Begin on all fours on your mat, hand directly beneath your shoulders and knees hip-width apart, under your hips.
Extend your right leg behind you while simultaneously extending your left arm out in front of you. Focus on squeezing your glutes as you hold for 2-3 seconds.
Lower and repeat, alternating sides, for 10 to 15 reps.
Squats are great for recruiting the glutes and there will also be some quadricep activation, depending on where you focus your attention.
Stand with feet a little further than shoulder distance apart. Toes pointed out slightly.
Keeping your weight into your heels come down into a squat position, keeping your hips pushed out behind you (as if trying to sit on a low chair).
Focus your attention on the upward part of the move and squeezing your glutes as you come up out of the squat.
Keep repeating the exercise focusing on the upward part of the squat. Repeat 2 sets of fifteen reps and when you get stronger add a weight.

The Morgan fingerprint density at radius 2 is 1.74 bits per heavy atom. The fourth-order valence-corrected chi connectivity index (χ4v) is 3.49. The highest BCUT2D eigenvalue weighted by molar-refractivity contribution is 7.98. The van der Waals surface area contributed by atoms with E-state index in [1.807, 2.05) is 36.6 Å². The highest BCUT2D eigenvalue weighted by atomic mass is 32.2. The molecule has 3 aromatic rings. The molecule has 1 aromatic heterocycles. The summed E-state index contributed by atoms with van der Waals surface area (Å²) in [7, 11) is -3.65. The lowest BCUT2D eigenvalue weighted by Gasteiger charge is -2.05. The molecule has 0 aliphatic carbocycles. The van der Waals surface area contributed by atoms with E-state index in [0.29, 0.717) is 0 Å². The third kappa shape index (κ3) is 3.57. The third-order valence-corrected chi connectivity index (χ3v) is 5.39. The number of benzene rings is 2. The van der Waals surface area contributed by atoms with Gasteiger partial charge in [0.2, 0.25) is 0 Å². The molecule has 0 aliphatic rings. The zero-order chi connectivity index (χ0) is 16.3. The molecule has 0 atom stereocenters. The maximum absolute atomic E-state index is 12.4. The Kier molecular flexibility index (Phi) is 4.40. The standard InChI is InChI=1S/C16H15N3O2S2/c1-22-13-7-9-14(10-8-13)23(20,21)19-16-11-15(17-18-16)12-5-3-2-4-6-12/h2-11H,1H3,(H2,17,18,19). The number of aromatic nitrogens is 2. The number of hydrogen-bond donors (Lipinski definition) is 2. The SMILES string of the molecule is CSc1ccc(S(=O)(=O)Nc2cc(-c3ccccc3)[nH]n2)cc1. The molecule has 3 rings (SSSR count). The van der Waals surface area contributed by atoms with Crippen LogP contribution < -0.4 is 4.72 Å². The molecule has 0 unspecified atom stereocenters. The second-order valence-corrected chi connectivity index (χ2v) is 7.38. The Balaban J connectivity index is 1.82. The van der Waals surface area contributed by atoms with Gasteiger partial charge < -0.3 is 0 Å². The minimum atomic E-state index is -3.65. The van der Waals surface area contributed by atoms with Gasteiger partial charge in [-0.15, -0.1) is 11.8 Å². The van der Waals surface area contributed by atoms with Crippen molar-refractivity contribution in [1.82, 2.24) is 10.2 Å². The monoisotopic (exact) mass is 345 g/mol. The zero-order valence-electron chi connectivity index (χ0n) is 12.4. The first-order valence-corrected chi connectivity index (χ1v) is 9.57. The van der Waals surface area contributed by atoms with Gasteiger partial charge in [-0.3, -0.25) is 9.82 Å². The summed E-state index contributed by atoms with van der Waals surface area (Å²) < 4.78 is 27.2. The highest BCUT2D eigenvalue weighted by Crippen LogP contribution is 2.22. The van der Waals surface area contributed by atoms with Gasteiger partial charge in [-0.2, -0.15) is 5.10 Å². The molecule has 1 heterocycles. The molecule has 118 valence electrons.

Back extensions are excellent for strengthening the muscles along the spine and shoulders, which can help improve your posture and even ease back pain.
Begin lying facedown on your mat.
You can either extend your arms in front of you or keep them at your sides as you lift your upper torso and hands off the floor.
Focus on squeezing your glutes.
Keep your gaze down and neck relaxed.
Hold for 2 seconds, then lower. Repeat for 10 to 15 reps.
Glute bridges are one of the best exercises for activating the glutes and engaging the entire posterior chain.
Begin lying on your back on the floor, feet hip-width apart and arms by your sides.
Pressing through your heels, thrust your hips toward the ceiling. Focus on squeezing your glutes at the top.
Hold for 1 to 2 seconds, then lower your hips until just off the ground, and repeat.
Aim for 10 to 15 reps.
Variations: You can make glute bridges more difficult by doing them on one leg. Simply come into your bridge position and extend one leg skyward, performing your thrusts on the opposite leg.